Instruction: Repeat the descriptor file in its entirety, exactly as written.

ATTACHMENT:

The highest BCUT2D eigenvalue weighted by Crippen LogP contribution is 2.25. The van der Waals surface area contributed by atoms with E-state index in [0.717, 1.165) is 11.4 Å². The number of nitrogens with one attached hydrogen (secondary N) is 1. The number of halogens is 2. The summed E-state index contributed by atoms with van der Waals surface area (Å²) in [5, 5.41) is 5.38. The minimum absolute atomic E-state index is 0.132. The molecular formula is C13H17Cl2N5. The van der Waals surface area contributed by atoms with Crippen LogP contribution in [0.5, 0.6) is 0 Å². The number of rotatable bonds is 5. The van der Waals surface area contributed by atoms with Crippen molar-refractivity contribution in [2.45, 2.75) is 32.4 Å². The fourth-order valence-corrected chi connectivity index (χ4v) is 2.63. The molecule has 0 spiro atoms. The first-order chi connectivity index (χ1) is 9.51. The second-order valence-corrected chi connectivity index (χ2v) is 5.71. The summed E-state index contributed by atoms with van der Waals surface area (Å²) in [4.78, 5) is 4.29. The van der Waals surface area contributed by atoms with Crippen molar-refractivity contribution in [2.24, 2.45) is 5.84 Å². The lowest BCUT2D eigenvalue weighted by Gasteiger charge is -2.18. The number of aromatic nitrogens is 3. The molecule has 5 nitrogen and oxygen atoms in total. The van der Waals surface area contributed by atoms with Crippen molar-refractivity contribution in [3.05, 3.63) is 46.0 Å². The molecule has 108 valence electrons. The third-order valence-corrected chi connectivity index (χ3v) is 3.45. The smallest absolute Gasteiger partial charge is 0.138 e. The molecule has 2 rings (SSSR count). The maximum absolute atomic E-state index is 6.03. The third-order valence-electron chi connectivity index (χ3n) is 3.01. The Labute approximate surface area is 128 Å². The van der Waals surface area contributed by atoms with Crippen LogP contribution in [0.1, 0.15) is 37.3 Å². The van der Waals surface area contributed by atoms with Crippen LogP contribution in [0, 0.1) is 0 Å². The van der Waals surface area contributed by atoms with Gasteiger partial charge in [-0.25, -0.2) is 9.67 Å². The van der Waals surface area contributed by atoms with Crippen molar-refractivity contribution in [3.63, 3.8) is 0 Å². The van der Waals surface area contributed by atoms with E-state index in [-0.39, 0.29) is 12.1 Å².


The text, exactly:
The highest BCUT2D eigenvalue weighted by Crippen LogP contribution is 2.25. The van der Waals surface area contributed by atoms with E-state index in [0.717, 1.165) is 11.4 Å². The number of nitrogens with one attached hydrogen (secondary N) is 1. The number of halogens is 2. The summed E-state index contributed by atoms with van der Waals surface area (Å²) in [5, 5.41) is 5.38. The minimum absolute atomic E-state index is 0.132. The molecular formula is C13H17Cl2N5. The van der Waals surface area contributed by atoms with Crippen LogP contribution in [0.5, 0.6) is 0 Å². The number of rotatable bonds is 5. The van der Waals surface area contributed by atoms with Crippen molar-refractivity contribution in [2.45, 2.75) is 32.4 Å². The fourth-order valence-corrected chi connectivity index (χ4v) is 2.63. The molecule has 0 spiro atoms. The first-order chi connectivity index (χ1) is 9.51. The second-order valence-corrected chi connectivity index (χ2v) is 5.71. The summed E-state index contributed by atoms with van der Waals surface area (Å²) in [4.78, 5) is 4.29. The van der Waals surface area contributed by atoms with Crippen molar-refractivity contribution in [2.24, 2.45) is 5.84 Å². The lowest BCUT2D eigenvalue weighted by Gasteiger charge is -2.18. The number of aromatic nitrogens is 3. The molecule has 5 nitrogen and oxygen atoms in total. The van der Waals surface area contributed by atoms with Crippen molar-refractivity contribution in [3.05, 3.63) is 46.0 Å². The molecule has 108 valence electrons. The third-order valence-corrected chi connectivity index (χ3v) is 3.45. The smallest absolute Gasteiger partial charge is 0.138 e. The molecule has 2 rings (SSSR count). The maximum absolute atomic E-state index is 6.03. The third-order valence-electron chi connectivity index (χ3n) is 3.01. The Labute approximate surface area is 128 Å². The van der Waals surface area contributed by atoms with Crippen LogP contribution in [0.1, 0.15) is 37.3 Å². The van der Waals surface area contributed by atoms with Crippen LogP contribution in [0, 0.1) is 0 Å². The van der Waals surface area contributed by atoms with Gasteiger partial charge in [-0.25, -0.2) is 9.67 Å². The van der Waals surface area contributed by atoms with Crippen molar-refractivity contribution in [3.63, 3.8) is 0 Å². The van der Waals surface area contributed by atoms with E-state index in [-0.39, 0.29) is 12.1 Å².